The Ancient Alexandria Library Anew for the 21st Century

The Ancient Alexandria Library Anew for the 21st Century


>>Joan Weeks: Afternoon
everyone. We’re very excited today
to present this program on the library of Alexandria. On behalf of all my colleagues in the African Middle
Eastern division, I’d really like to extend a
very warm welcome to everyone. I’m Joan Weeks, I’m head of the
Near East Section of the African and Middle Eastern Division
and we’re very pleased to present this first program
in our new reading room of our noontime lecture series. And this program on the
ancient Alexandria Library Anew for the 21st century by
Heba El-Rafey is going to be very exciting today. However, before today’s
program starts and we introduce our speaker, I’d just like to give you a
brief overview of our division in the hopes that you’ll come
back into our reading room to use the collections. AMED, as we call it the African and Middle Eastern division
is a custodial division, which means that we actually
house the collections. We’re comprised of three
sections that build and serve these collections
to researchers from around the world. We cover over 78 countries in
more than two dozen languages. The African section
includes the countries of all of Sub-Sahara Africa. The Near East section covers
all of the Arab countries, including North Africa and the
Middle East, Turkey, Turkic, Central Asia, Iran, Afghanistan,
Armenia and Georgia. And the Hebraic section
is responsible for Judaica and Hebraica worldwide. And we are in our
new reading room. So please come back and we’re
going to talk about how you get to connect and use
the collections. And I’d also like to talk to
you about our four corners blog where our curators write up
special and very innovative and interesting stories
about our collections. It covers the four areas, study
reading them, so Hispanic, European, Asian, and our room. And also I’d like to remind you that this program
is being videotaped and if you ask questions, you’re giving permission
to be recorded. And now I’d like to invite
Karen Leggett to the podium to give a brief overview
of the role of Sister Cities
International and the friends of the BA organization. Thank you.>>Karen Leggett:
Thank you very much. We’re delighted to be here
in the library of Congress. It has such a long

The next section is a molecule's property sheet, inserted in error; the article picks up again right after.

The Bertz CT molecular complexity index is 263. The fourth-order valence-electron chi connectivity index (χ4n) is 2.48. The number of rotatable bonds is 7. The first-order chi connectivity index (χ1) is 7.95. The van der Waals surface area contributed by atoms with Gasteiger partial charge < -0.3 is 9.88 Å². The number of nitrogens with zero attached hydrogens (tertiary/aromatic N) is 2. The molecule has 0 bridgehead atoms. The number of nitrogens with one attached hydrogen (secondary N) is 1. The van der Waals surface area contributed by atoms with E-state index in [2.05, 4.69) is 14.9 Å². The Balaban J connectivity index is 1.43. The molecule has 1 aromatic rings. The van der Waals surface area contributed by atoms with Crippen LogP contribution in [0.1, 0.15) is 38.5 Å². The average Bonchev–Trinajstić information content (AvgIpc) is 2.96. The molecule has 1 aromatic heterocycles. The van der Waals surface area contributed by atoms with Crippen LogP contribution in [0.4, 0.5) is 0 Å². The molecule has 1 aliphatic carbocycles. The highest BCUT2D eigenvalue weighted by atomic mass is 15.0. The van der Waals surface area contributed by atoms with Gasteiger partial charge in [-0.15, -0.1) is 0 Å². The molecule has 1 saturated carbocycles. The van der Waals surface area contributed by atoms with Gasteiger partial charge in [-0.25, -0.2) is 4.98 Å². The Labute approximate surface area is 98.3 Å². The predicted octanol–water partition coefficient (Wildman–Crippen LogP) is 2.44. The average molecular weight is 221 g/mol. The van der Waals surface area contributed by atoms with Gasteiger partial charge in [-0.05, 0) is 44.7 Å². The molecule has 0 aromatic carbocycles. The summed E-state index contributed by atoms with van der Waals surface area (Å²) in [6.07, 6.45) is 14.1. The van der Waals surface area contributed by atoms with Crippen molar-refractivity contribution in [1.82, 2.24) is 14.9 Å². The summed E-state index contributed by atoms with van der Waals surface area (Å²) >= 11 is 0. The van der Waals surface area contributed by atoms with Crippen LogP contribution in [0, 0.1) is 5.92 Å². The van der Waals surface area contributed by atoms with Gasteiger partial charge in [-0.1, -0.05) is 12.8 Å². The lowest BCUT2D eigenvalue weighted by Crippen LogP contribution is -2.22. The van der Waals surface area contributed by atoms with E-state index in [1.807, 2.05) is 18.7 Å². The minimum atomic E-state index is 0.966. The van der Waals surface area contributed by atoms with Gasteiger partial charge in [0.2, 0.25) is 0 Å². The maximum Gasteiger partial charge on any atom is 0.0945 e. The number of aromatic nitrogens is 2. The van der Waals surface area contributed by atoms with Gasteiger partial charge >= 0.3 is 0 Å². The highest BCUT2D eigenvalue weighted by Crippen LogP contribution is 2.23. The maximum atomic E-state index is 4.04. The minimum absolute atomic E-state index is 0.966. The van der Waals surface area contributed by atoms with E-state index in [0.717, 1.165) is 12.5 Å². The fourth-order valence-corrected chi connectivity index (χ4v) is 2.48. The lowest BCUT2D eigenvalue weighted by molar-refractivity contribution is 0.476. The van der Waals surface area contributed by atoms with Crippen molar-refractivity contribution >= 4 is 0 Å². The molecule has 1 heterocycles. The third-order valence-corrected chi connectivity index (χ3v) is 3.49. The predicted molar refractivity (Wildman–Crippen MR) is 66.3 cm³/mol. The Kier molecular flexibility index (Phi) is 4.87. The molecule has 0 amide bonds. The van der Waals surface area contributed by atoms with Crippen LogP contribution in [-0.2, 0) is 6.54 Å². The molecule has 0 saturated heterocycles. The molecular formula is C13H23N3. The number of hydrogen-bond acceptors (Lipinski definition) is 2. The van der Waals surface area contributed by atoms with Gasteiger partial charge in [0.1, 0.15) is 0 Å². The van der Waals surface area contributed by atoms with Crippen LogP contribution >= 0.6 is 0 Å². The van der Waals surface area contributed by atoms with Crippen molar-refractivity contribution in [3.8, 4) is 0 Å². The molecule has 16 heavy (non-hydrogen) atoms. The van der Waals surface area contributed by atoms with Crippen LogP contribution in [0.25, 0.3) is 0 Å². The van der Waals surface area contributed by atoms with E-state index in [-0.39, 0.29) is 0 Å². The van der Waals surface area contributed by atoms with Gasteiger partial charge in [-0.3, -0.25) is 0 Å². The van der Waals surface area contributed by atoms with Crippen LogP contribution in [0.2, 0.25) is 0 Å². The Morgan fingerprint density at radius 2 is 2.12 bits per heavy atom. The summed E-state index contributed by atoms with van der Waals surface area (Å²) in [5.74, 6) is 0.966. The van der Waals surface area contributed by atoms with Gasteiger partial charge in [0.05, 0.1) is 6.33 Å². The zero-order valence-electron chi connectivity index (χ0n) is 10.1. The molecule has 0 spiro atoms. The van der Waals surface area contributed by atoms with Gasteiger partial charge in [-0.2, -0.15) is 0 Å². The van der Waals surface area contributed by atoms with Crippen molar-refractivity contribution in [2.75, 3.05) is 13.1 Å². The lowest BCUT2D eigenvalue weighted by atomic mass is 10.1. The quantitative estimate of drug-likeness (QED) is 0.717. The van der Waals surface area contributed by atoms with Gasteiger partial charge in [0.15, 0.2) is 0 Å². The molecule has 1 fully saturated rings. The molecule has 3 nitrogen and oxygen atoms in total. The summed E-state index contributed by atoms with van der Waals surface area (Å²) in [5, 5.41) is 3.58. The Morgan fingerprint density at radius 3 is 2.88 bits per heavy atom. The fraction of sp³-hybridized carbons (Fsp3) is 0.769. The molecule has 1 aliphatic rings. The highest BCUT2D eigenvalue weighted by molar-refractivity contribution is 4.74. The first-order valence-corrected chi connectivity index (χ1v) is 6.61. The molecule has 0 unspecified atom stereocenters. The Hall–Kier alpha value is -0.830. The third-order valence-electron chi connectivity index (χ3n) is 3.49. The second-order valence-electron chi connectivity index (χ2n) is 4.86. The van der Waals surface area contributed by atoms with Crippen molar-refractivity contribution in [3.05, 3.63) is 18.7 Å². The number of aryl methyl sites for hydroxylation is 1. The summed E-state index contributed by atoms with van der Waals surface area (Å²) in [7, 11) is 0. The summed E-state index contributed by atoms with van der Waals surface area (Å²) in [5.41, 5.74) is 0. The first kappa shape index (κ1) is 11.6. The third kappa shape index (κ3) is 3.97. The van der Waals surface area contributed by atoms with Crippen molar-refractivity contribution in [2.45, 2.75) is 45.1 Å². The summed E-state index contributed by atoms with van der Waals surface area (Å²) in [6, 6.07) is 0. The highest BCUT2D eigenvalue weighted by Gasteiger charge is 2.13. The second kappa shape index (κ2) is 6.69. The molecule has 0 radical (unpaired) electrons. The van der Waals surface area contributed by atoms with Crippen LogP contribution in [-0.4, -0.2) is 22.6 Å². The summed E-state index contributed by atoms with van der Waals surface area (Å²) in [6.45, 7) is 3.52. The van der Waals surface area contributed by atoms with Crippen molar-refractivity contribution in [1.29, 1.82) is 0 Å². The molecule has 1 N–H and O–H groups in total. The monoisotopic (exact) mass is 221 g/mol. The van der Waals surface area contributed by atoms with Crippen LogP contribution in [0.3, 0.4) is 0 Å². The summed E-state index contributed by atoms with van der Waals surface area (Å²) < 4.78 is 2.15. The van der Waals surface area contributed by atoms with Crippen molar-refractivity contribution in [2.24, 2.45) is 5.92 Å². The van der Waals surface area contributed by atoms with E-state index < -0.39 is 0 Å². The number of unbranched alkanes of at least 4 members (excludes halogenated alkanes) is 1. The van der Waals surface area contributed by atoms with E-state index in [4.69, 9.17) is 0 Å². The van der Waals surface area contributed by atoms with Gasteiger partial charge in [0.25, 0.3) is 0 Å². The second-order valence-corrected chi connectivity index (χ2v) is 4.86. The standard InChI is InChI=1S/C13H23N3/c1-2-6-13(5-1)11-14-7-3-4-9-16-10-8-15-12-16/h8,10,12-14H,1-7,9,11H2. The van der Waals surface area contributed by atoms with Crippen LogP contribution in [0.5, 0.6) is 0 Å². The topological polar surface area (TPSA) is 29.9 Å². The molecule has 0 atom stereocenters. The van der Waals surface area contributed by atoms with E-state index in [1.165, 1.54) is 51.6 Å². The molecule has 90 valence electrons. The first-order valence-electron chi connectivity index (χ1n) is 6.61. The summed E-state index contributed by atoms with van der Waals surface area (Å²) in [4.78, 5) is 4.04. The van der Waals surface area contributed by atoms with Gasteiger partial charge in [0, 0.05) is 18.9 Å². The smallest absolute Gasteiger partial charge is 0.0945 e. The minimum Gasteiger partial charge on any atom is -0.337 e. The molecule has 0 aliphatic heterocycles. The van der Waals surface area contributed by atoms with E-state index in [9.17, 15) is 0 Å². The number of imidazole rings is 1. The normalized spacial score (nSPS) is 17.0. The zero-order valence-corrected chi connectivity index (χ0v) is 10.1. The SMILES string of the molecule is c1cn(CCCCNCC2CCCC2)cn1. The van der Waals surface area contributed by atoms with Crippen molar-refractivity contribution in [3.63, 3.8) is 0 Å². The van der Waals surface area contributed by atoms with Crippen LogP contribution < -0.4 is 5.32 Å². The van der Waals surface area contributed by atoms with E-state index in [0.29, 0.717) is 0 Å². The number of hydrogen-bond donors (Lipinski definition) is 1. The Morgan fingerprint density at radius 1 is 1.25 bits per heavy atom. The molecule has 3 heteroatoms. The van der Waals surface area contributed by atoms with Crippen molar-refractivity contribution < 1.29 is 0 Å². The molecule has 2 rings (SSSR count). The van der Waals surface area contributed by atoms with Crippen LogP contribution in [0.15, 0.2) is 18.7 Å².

history of collaboration with the Bibliotheca
Alexandrina initiated largely by former BA director and
now retired Ismail Serageldin and his close friend,
the former librarian of Congress, James Billington. And thank you very much to
Joan Weeks and her colleagues in the African Middle
East division for arranging all the details
of this presentation today. The Baltimore looks, our Alexandria Sister City
Committee includes our friends of the BA, Maryland,
Virginia, and DC. We’re familiar in this country
with friends of the libraries in Montgomery County,
Fairfax in this area and all around the country. The friends of the
BA are international. We’re one of about 15
active organizations from countries literally
all over the world, which gave substantially
when the library was created and opened, organized in the
1990s and opening in 2002 and now they meet every year. The international friends of
the BA, IFBA meet every year in Alexandria in October. A lot of social relationships
have developed and they also continue
to support the library. We do that in a variety of ways. Our friends’ organization
includes members from throughout the
Washington area and nationally. So if it’s a project that
interests you, you have cards on your seat, take a look
in and we’re always looking for new members who are
interested in promoting the idea of Egypt in collaboration. One of the ways we do that
is with Skype conversations. We facilitate Skype
conversations between fifth and sixth graders in Maryland,
Virginia and Alexandria Egypt. And it is marvelous to see these
young people speaking live. And we’re also now
beginning to use a platform with a nonprofit
organization located in Washington called
MapWorks Learning. And their narrative
atlas platform is going to enable these students to
collaboratively create videos, maps of their cities, write